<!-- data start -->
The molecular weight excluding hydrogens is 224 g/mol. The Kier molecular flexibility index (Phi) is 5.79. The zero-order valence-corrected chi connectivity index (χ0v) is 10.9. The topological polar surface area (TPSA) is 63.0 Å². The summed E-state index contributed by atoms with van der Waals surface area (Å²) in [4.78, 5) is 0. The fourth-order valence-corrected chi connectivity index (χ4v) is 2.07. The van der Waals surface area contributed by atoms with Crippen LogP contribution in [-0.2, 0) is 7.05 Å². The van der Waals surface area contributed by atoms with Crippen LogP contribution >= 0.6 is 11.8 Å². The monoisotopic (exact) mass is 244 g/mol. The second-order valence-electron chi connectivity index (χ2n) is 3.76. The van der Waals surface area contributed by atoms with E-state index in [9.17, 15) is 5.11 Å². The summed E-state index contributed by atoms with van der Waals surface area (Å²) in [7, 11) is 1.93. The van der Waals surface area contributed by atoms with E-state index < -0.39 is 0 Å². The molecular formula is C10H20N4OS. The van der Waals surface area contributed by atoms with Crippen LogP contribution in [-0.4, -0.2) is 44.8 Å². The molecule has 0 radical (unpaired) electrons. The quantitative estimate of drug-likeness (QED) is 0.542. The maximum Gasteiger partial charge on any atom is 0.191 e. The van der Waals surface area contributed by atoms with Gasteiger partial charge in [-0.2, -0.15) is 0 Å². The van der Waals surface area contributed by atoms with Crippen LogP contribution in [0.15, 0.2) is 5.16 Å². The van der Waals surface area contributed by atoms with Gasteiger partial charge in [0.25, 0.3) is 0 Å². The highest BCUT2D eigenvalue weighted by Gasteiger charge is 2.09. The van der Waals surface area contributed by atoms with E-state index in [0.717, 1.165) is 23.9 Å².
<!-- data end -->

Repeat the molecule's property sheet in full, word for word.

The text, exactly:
The molecular weight excluding hydrogens is 224 g/mol. The Kier molecular flexibility index (Phi) is 5.79. The zero-order valence-corrected chi connectivity index (χ0v) is 10.9. The topological polar surface area (TPSA) is 63.0 Å². The summed E-state index contributed by atoms with van der Waals surface area (Å²) in [4.78, 5) is 0. The fourth-order valence-corrected chi connectivity index (χ4v) is 2.07. The van der Waals surface area contributed by atoms with Crippen LogP contribution in [-0.2, 0) is 7.05 Å². The van der Waals surface area contributed by atoms with Crippen LogP contribution >= 0.6 is 11.8 Å². The monoisotopic (exact) mass is 244 g/mol. The second-order valence-electron chi connectivity index (χ2n) is 3.76. The van der Waals surface area contributed by atoms with E-state index in [9.17, 15) is 5.11 Å². The summed E-state index contributed by atoms with van der Waals surface area (Å²) in [7, 11) is 1.93. The van der Waals surface area contributed by atoms with E-state index < -0.39 is 0 Å². The molecular formula is C10H20N4OS. The van der Waals surface area contributed by atoms with Crippen LogP contribution in [-0.4, -0.2) is 44.8 Å². The molecule has 0 radical (unpaired) electrons. The quantitative estimate of drug-likeness (QED) is 0.542. The maximum Gasteiger partial charge on any atom is 0.191 e. The van der Waals surface area contributed by atoms with Gasteiger partial charge in [-0.2, -0.15) is 0 Å². The van der Waals surface area contributed by atoms with Crippen LogP contribution in [0.15, 0.2) is 5.16 Å². The van der Waals surface area contributed by atoms with Gasteiger partial charge in [0.25, 0.3) is 0 Å². The highest BCUT2D eigenvalue weighted by Gasteiger charge is 2.09. The van der Waals surface area contributed by atoms with E-state index in [0.717, 1.165) is 23.9 Å².